FIRST AMENDMENT CANNOT BE SCAPEGOATED FOR TERROR ATTACKS
|| By FITSNEWS || Our guess is that former New York governor George Pataki won’t mind this headline … or our decision to feature it “above the fold.” Pataki is a second tier presidential prospect, which means almost any mention of his name translates into “good news” for his candidacy.
In fact this article is “great news” for Pataki because it involves us calling him out on an issue that will likely help him among “Republican” primary voters in the Palmetto State.
We’re referring, of course, to the ongoing scaremongering over the Islamic State in Iraq and Syria (ISIS) – which reached a fever pitch earlier this month when a pair of wanna-be jihadists were killed by police during a botched attack on a right-wing gathering in Texas.
There’s no evidence ISIS had anything to do with the attack, but the incident has prompted calls to criminalize speech in which Americans express sympathy with the Middle Eastern organization. How come? Because the two perpetrators of the botched Texas attack claimed to be supporters of the group.
And Pataki is on the leading edge of those calls …
“I’m a great believer in the First Amendment,” Pataki said during a visit to South Carolina last weekend. “But you can’t yell fire in a crowded theater. During World War II you couldn’t put up a poster recruiting for the Nazi government. In 2015 we must shut down every radical islamist tying to recruit people for ISIS here – trying to radicalize people here – it is a crime whether it’s on the internet, from a mosque, in a prison.”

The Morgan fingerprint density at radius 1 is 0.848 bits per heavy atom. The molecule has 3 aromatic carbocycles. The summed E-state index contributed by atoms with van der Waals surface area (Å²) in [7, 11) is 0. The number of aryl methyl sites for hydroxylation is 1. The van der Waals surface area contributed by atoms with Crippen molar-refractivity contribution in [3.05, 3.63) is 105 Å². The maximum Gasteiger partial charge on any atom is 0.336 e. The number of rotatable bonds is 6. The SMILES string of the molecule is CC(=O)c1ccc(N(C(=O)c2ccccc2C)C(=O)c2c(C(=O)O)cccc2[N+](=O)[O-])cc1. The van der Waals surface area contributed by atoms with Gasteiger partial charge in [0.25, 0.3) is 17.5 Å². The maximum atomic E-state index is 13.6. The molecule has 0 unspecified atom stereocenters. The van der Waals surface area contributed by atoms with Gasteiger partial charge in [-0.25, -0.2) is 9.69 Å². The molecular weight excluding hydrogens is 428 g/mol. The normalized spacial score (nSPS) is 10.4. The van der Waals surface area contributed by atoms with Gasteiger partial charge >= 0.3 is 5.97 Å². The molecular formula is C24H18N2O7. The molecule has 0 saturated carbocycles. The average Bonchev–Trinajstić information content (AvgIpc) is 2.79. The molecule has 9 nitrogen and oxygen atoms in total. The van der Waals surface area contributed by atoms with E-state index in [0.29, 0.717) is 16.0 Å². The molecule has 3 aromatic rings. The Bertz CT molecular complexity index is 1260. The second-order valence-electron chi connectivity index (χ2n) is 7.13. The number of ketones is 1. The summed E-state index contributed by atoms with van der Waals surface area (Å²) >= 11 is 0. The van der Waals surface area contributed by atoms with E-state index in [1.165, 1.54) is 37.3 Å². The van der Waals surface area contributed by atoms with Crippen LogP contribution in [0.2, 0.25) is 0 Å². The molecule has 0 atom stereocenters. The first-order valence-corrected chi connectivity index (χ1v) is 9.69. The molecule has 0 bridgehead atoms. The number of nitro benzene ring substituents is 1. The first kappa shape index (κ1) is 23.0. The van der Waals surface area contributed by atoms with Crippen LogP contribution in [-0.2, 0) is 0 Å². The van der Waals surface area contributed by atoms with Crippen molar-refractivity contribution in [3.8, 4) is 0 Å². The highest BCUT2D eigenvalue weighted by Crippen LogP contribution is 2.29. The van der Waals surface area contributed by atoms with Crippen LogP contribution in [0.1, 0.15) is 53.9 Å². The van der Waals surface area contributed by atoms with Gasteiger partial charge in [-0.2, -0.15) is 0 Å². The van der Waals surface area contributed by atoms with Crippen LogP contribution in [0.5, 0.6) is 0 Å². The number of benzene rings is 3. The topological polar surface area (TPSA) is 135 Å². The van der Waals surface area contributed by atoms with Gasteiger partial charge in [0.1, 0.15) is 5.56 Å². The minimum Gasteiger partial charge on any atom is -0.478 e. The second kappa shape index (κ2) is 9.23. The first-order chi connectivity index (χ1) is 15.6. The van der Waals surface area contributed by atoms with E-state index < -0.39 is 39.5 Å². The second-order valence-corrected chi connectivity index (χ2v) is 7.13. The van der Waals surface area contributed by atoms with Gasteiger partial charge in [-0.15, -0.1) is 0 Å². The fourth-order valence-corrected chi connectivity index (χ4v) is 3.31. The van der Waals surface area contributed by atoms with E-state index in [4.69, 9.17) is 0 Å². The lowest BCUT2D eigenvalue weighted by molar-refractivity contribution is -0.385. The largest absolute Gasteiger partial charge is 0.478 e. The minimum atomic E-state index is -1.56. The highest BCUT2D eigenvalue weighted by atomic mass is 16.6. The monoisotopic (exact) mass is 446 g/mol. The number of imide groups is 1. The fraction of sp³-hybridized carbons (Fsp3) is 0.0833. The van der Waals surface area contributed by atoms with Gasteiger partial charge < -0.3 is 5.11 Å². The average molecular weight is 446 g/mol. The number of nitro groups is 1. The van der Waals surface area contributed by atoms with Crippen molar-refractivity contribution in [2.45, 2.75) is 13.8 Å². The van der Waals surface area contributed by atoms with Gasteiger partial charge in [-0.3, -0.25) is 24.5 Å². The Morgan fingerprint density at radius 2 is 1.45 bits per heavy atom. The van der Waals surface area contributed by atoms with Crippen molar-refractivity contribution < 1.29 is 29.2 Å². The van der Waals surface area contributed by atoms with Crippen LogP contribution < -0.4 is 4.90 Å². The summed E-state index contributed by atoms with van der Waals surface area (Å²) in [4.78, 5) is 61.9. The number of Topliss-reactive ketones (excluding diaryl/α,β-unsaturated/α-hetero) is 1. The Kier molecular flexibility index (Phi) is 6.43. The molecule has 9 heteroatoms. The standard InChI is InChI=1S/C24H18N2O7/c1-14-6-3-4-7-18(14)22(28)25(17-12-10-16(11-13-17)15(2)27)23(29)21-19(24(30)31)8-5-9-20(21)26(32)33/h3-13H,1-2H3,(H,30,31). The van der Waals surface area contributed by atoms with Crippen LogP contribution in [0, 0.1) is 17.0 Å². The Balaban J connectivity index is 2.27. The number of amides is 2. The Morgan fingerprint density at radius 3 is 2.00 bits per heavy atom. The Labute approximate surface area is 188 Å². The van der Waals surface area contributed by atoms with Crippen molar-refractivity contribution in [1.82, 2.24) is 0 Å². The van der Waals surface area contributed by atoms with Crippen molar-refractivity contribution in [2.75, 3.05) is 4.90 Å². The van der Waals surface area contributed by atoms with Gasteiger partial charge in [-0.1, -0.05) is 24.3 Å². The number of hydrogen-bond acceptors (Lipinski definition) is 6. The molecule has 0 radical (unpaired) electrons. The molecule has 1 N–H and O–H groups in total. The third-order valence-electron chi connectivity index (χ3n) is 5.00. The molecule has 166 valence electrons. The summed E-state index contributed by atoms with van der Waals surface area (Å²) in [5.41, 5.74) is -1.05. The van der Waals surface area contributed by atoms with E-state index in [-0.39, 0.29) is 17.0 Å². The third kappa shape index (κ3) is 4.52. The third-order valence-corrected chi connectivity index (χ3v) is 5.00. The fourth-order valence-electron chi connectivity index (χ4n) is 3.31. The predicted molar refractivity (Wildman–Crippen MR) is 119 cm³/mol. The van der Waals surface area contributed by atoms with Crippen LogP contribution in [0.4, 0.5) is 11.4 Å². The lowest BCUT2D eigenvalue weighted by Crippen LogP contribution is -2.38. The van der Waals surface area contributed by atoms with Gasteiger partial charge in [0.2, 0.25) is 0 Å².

Pataki’s remarks were cheered by attendees at U.S. Rep. Jeff Duncan‘s 2015 S.C. Freedom Summit.
“And there’s no question in my mind that it’s constitutional,” Pataki added.
Take a look/ listen …
(Click to play)
Obviously, we disagree with Pataki: There is nothing wrong with Americans expressing sympathy or support for ISIS. Or even expressing sympathy or support for actions perpetrated by the organization (however gruesome those actions may be). Attempting to criminalize such speech isn’t just wrong – it is anti-American.
Unless there is probable cause to suspect an individual of conspiring to commit a terrorist act, then “shutting down” their social media pronouncements (or other public statements) constitutes an impermissible infringement of their constitutionally protected liberties.
Of course based on the applause he received, it seems pretty clear Pataki’s view is more popular than ours with the SCGOP electorate …
Which is further evidence of the success of recent scaremongering efforts.